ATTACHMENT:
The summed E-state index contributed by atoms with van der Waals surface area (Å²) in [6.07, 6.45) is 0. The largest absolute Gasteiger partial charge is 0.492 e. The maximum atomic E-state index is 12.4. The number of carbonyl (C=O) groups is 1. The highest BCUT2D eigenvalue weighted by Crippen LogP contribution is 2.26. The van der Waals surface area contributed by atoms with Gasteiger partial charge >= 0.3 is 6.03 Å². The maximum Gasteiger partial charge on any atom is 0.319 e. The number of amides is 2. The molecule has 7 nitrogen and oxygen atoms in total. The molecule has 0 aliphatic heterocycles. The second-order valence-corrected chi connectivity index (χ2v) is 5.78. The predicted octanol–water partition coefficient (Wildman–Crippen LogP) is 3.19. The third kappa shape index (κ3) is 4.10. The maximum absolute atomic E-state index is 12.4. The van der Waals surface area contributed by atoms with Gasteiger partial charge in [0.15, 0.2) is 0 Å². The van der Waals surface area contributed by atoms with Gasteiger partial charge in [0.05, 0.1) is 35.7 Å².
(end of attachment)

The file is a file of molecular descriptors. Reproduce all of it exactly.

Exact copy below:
The summed E-state index contributed by atoms with van der Waals surface area (Å²) in [6.07, 6.45) is 0. The largest absolute Gasteiger partial charge is 0.492 e. The maximum atomic E-state index is 12.4. The number of carbonyl (C=O) groups is 1. The highest BCUT2D eigenvalue weighted by Crippen LogP contribution is 2.26. The van der Waals surface area contributed by atoms with Gasteiger partial charge >= 0.3 is 6.03 Å². The maximum Gasteiger partial charge on any atom is 0.319 e. The number of amides is 2. The molecule has 7 nitrogen and oxygen atoms in total. The molecule has 0 aliphatic heterocycles. The second-order valence-corrected chi connectivity index (χ2v) is 5.78. The predicted octanol–water partition coefficient (Wildman–Crippen LogP) is 3.19. The third kappa shape index (κ3) is 4.10. The maximum absolute atomic E-state index is 12.4. The van der Waals surface area contributed by atoms with Gasteiger partial charge in [0.15, 0.2) is 0 Å². The van der Waals surface area contributed by atoms with Gasteiger partial charge in [0.05, 0.1) is 35.7 Å².